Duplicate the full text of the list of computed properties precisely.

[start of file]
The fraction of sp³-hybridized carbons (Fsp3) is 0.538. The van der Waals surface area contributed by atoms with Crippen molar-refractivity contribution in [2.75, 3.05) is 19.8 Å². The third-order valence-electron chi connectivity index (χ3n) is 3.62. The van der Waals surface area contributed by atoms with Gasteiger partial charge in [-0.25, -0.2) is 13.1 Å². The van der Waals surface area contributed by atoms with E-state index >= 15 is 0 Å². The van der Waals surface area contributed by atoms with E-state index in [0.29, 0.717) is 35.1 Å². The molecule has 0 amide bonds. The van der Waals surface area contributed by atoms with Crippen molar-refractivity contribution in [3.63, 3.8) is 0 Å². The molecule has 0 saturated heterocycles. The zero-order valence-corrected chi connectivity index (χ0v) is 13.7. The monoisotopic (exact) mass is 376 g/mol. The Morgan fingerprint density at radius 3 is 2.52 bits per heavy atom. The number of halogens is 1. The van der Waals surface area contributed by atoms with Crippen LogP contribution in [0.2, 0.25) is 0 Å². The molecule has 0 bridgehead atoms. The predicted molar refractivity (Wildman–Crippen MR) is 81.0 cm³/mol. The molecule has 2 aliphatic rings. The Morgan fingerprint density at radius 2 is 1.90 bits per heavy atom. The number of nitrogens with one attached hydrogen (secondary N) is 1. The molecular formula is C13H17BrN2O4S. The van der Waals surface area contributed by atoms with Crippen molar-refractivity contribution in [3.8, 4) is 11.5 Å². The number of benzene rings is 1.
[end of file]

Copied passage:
The fraction of sp³-hybridized carbons (Fsp3) is 0.538. The van der Waals surface area contributed by atoms with Crippen molar-refractivity contribution in [2.75, 3.05) is 19.8 Å². The third-order valence-electron chi connectivity index (χ3n) is 3.62. The van der Waals surface area contributed by atoms with Gasteiger partial charge in [-0.25, -0.2) is 13.1 Å². The van der Waals surface area contributed by atoms with E-state index >= 15 is 0 Å². The van der Waals surface area contributed by atoms with E-state index in [0.29, 0.717) is 35.1 Å². The molecule has 0 amide bonds. The van der Waals surface area contributed by atoms with Crippen molar-refractivity contribution in [3.63, 3.8) is 0 Å². The molecule has 0 saturated heterocycles. The zero-order valence-corrected chi connectivity index (χ0v) is 13.7. The monoisotopic (exact) mass is 376 g/mol. The Morgan fingerprint density at radius 3 is 2.52 bits per heavy atom. The number of halogens is 1. The van der Waals surface area contributed by atoms with Crippen LogP contribution in [0.2, 0.25) is 0 Å². The molecule has 0 bridgehead atoms. The predicted molar refractivity (Wildman–Crippen MR) is 81.0 cm³/mol. The molecule has 2 aliphatic rings. The Morgan fingerprint density at radius 2 is 1.90 bits per heavy atom. The number of nitrogens with one attached hydrogen (secondary N) is 1. The molecular formula is C13H17BrN2O4S. The van der Waals surface area contributed by atoms with Crippen molar-refractivity contribution in [3.8, 4) is 11.5 Å². The number of benzene rings is 1.